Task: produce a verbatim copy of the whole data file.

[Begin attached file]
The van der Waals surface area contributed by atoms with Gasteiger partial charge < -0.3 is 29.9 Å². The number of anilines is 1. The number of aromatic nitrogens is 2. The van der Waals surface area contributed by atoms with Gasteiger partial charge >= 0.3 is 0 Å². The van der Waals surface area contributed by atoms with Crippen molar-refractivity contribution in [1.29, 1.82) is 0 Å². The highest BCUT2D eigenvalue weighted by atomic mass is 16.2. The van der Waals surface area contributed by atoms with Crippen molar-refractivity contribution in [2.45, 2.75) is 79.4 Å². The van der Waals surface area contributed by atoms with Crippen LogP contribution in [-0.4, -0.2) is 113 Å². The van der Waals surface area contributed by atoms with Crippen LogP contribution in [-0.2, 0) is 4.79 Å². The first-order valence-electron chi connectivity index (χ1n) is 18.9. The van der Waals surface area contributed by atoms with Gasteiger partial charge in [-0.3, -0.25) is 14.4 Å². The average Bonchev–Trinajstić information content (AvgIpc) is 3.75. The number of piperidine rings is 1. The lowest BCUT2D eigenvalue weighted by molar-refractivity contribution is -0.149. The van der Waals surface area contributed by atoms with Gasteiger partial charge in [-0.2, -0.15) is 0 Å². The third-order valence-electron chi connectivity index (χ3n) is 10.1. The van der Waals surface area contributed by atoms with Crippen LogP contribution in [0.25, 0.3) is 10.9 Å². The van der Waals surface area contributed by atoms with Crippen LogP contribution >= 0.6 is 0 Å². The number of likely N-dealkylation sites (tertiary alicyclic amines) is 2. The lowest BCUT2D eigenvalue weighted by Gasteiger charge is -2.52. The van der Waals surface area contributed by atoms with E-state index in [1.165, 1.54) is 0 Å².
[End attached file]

The van der Waals surface area contributed by atoms with Gasteiger partial charge < -0.3 is 29.9 Å². The number of anilines is 1. The number of aromatic nitrogens is 2. The van der Waals surface area contributed by atoms with Gasteiger partial charge >= 0.3 is 0 Å². The van der Waals surface area contributed by atoms with Crippen molar-refractivity contribution in [1.29, 1.82) is 0 Å². The highest BCUT2D eigenvalue weighted by atomic mass is 16.2. The van der Waals surface area contributed by atoms with Crippen molar-refractivity contribution in [2.45, 2.75) is 79.4 Å². The van der Waals surface area contributed by atoms with Crippen LogP contribution in [-0.4, -0.2) is 113 Å². The van der Waals surface area contributed by atoms with Crippen LogP contribution in [-0.2, 0) is 4.79 Å². The first-order valence-electron chi connectivity index (χ1n) is 18.9. The van der Waals surface area contributed by atoms with Gasteiger partial charge in [-0.3, -0.25) is 14.4 Å². The average Bonchev–Trinajstić information content (AvgIpc) is 3.75. The number of piperidine rings is 1. The lowest BCUT2D eigenvalue weighted by molar-refractivity contribution is -0.149. The van der Waals surface area contributed by atoms with Gasteiger partial charge in [-0.2, -0.15) is 0 Å². The third-order valence-electron chi connectivity index (χ3n) is 10.1. The van der Waals surface area contributed by atoms with Crippen LogP contribution in [0.25, 0.3) is 10.9 Å². The van der Waals surface area contributed by atoms with Crippen LogP contribution >= 0.6 is 0 Å². The number of likely N-dealkylation sites (tertiary alicyclic amines) is 2. The lowest BCUT2D eigenvalue weighted by Gasteiger charge is -2.52. The van der Waals surface area contributed by atoms with E-state index in [1.165, 1.54) is 0 Å².